The Affordable Care Act, often referred to as Obamacare, was enacted on March 23, 2010. Some of its tax provisions are in effect and more will be implemented during the next several years. Earlier columns addressed the 3.8% net investment income surtax and the individual and employer mandates and their respective penalties. There are many more tax provisions included in the Affordable Care Act:
Additional Medicare Tax
A new Additional Medicare Tax goes into effect starting in 2013. The 0.9 percent Additional Medicare Tax applies to an individual's wages, Railroad Retirement Tax Act compensation, and self-employment income that exceeds a threshold amount based on the individual's filing status. The threshold amounts are $250,000 for married taxpayers who file jointly, $125,000 for married taxpayers who file separately, and $200,000 for all other taxpayers.
Medical Device Excise Tax
There is a new 2.3 percent medical device excise tax that manufacturers and importers will pay on their sales of certain medical devices starting in 2013. The tax is extremely broad-based and applies to almost any FDA-registered device that is intended for human use - everything from MRIs to tongue depressors.
The Indoor Tanning Services Tax
Since July 1, 2010, folks using indoor tanning salons faced a new 10 percent excise tax. (Say what?)
The Cadillac Health Insurance Plan Tax.
Starting in 2018, there will be a 40 percent excise tax on taxpayers who are covered by high-cost health insurance plans (with premiums at or above $10,200 for single or $27,500 for family coverage).
Small Business Health Care Tax Credit
This new credit is intended to help small businesses and small tax-exempt organizations afford the cost of covering their employees and is specifically targeted for those with low- and moderate-income workers. The credit is designed to encourage small business employers to offer health insurance coverage for the first time or maintain coverage they already have.
For tax years 2010 through 2013, the maximum credit is 35 percent of coverage for small business employers and 25 percent for small tax-exempt employers such as charities. An enhanced version of the credit will be effective beginning Jan. 1, 2014. In general, on Jan. 1, 2014, the rate will increase to 50 percent and 35 percent, respectively. The credit is available to small business employers who pay at least half the cost of single coverage for their employees.
Health Insurance Premium Tax Credit
Starting in 2014, individuals and families can take a new premium tax credit to help them afford health insurance coverage purchased through an Affordable Insurance Exchange. Exchanges will operate in every state and the District of Columbia. The premium tax credit is refundable so taxpayers who have little or no income tax liability can still benefit. The credit also can be paid in advance to a taxpayer's insurance company to help cover the cost of premiums.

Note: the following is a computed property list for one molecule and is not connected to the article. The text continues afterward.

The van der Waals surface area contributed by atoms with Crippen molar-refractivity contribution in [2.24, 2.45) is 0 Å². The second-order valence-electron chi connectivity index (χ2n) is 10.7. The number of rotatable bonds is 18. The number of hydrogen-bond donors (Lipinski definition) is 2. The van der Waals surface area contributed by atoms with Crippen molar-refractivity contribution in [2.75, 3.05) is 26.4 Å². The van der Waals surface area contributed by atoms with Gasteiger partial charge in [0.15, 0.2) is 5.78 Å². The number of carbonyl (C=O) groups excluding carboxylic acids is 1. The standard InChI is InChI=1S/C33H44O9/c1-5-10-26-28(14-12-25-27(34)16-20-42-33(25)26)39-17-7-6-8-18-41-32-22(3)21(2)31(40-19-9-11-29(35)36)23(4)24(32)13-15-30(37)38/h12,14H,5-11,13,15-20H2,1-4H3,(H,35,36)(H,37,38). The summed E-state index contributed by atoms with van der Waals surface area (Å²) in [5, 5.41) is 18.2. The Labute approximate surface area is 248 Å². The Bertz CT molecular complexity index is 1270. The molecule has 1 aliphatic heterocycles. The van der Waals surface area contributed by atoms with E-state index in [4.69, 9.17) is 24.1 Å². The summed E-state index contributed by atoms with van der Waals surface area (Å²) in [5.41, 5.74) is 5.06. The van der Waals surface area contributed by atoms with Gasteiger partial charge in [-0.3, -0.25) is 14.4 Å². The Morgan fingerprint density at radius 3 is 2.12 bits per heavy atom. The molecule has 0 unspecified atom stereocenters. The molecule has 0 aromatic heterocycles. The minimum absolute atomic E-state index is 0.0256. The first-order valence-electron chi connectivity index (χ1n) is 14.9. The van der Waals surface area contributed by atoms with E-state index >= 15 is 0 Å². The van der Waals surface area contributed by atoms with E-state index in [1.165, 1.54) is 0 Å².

The portion of the law that will allow eligible individuals to use tax credits to purchase health coverage through an Exchange is not effective until 2014.
Caps and Floors
Health Flexible Spending Arrangements
Since Jan. 1, 2011, the cost of an over-the-counter medicine or drug cannot be reimbursed from Flexible Spending Arrangements or health reimbursement arrangements unless a prescription is obtained. The change does not affect insulin, even if purchased without a prescription, or other health care expenses such as medical devices, eye glasses, contact lenses, co-pays and deductibles. A similar rule went into effect on Jan. 1, 2011, for Health Savings Accounts, and Archer Medical Savings Accounts.
Starting Jan. 1, 2013, employees will face a $2,500 cap on the amount of pre-tax salary deferrals they can make into a healthcare flexible spending account. There was no cap under prior law.
Changes to Itemized Deduction for Medical Expenses
Starting Jan. 1, 2013, taxpayers who face high medical expenses will only be allowed a deduction for expenses to the extent they exceed 10 percent of adjusted gross income, up from 7.5% now. This means that if your taxable income is over $25,000 you can't even put enough in a Health Flexible Spending Arrangement to cover the new floor on deductions. Taxpayers 65 and older can still use the old 7.5% threshold through 2016.
Reporting Employer Provided Health Coverage in Form W-2
Employers are now required to report the cost of coverage under an employer-sponsored group health plan on an employee's Form W-2, Wage and Tax Statement, in Box 12, using Code DD.
The amount reported does not affect tax liability, as the value of the employer excludible contribution to health coverage continues to be excludible from an employee's income, and it is not taxable. This reporting is for informational purposes only, to show employees the value of their health care benefits.